Lepidopterists, rejoice – thanks to pattern-matching puzzler Mariposa the pleasures of capturing, collecting and studying butterflies can be enjoyed by everyone, not just those categorized under goofy scientific names.
The only problem we have after playing the game? Opinions are going to be split between folks who find the title pleasingly innocuous, and those who personally view the outing to be as bland and off-putting as the real-world activity on which it’s based.
Granted, authenticity isn’t the issue in question here… Releasing rare butterflies from their encasement in magical amber isn’t a hobby we, or anyone else, have theoretically ever had the pleasure of enjoying. Which, to be precise, is your assigned task here, as outlined in a note by one Dr. J. R. Prescott, who’s invited you to join him at his conservatory on a remote island inhabited by the elusive beasts.
Ignore the storyline, however – it’s just an excuse to hit individual stages consisting of stacks of multicolored gems housed atop nondescript backdrops like waterfalls, jungles and mountains. All you really need to know is that the action revolves around dragging each horizontal or vertical column so that you create matches of three or more adjoining, similarly-hued jewels. Make a successful match, and these objects disappear from the board, causing randomly-generated replacements to rain down from above. Of course, during the process, you’ll also remove the stone tiles hiding being any squares involved, with winning each scenario simply a question of eliminating all tiles before the timer runs out.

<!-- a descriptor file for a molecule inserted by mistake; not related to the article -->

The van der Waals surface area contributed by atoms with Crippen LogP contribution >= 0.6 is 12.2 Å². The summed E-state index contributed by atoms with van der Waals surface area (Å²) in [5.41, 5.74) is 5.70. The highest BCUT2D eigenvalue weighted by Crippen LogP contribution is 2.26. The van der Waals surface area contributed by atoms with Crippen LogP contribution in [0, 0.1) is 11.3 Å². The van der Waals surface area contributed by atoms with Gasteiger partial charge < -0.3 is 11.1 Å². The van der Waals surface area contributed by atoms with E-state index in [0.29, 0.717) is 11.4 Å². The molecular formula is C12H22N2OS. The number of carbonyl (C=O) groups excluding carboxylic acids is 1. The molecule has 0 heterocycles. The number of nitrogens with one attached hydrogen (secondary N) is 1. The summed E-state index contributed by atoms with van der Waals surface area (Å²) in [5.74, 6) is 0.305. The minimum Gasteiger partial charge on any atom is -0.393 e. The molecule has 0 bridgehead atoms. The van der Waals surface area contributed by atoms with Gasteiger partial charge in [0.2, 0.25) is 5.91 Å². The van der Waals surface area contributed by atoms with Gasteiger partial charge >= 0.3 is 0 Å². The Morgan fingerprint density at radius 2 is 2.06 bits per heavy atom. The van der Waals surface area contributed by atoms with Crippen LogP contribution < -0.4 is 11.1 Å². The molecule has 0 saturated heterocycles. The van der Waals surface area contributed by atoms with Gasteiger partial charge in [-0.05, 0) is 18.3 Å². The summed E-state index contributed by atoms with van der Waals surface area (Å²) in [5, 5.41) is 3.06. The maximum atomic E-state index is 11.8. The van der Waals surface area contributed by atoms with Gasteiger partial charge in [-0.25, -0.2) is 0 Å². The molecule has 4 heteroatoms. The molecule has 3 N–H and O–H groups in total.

Simple as the setup sounds, well… that’s about as complex as the title gets. Certainly, the presence of a frost timer that periodically freezes gems, making the rows they inhabit unmovable until eliminated via use in a match, adds challenge. And indeed, a handful of power-ups that remove icy coverings, eliminate entire rows or clear all gemstones or a certain type add impact. But the best twist the title really has to offer is that, if you make matches involving more than four gems, rare chrysalises appear that release fluttering butterflies when removed.
That being said, there’s little reason to keep slogging through the quest, whose musical score, selection of featured backgrounds, arsenal of bonuses and difficulty level evolves little the deeper you progress. What’s more, power-ups prove strangely hard to discern from one another at a glance, taking the form of all too nondescript glowing sheens or swirling stars that circle around selected pieces of amber. Hours in, I still found myself squinting to tell which was which. Not to mention, that is, wondering why I was still plugging away at the adventure, with much flashier and sonically diverse selections readily available. (In-game sound effects rock, but backing tunes are woefully repetitious…)
Let’s be on the level. There’s nothing wrong with the outing, per se – it’s good looking, easy to pick up and capable of engaging players of all ages and interests. As someone who’s had the pleasure of plugging away at dozens of like-minded competitors though, I just don’t see any standout elements here that make it worth fiddling with for extended periods of time.
Bearing this in mind, it’s likely the novice enthusiast who’ll get the most out of the saga: If anything, Mariposa makes a fine introduction to the world of casual gaming. What it doesn’t do, however, is shoot for the stars, or even the top of that old tree in your front yard, in terms of production values, content or hands-on performance.
Therefore, as specimens go, it’s hardly a rare one – try if you like, but don’t be afraid to let this puppy get away.